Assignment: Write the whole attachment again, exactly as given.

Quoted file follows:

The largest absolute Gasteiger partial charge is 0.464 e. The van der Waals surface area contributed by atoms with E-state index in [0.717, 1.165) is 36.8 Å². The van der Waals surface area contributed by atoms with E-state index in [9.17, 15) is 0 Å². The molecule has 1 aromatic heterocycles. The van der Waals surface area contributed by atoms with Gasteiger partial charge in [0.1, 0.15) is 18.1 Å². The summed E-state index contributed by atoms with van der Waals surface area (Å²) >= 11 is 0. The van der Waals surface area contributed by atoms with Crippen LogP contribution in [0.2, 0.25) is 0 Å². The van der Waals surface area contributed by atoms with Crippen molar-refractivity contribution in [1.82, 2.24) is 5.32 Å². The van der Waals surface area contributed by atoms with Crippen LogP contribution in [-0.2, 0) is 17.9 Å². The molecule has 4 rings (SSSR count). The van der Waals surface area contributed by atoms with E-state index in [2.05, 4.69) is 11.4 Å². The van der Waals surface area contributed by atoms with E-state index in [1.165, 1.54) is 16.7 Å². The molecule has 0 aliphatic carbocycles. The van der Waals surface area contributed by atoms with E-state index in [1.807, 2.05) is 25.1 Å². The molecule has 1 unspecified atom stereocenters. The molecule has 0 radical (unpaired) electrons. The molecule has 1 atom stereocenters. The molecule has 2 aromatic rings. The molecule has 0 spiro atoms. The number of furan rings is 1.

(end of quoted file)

The largest absolute Gasteiger partial charge is 0.464 e. The van der Waals surface area contributed by atoms with E-state index in [0.717, 1.165) is 36.8 Å². The van der Waals surface area contributed by atoms with E-state index in [9.17, 15) is 0 Å². The molecule has 1 aromatic heterocycles. The van der Waals surface area contributed by atoms with Gasteiger partial charge in [0.1, 0.15) is 18.1 Å². The summed E-state index contributed by atoms with van der Waals surface area (Å²) >= 11 is 0. The van der Waals surface area contributed by atoms with Crippen LogP contribution in [0.2, 0.25) is 0 Å². The van der Waals surface area contributed by atoms with Crippen molar-refractivity contribution in [1.82, 2.24) is 5.32 Å². The van der Waals surface area contributed by atoms with Crippen LogP contribution in [-0.2, 0) is 17.9 Å². The molecule has 4 rings (SSSR count). The van der Waals surface area contributed by atoms with E-state index in [2.05, 4.69) is 11.4 Å². The van der Waals surface area contributed by atoms with E-state index in [1.165, 1.54) is 16.7 Å². The molecule has 0 aliphatic carbocycles. The van der Waals surface area contributed by atoms with E-state index in [1.807, 2.05) is 25.1 Å². The molecule has 1 unspecified atom stereocenters. The molecule has 0 radical (unpaired) electrons. The molecule has 1 atom stereocenters. The molecule has 2 aromatic rings. The molecule has 0 spiro atoms. The number of furan rings is 1.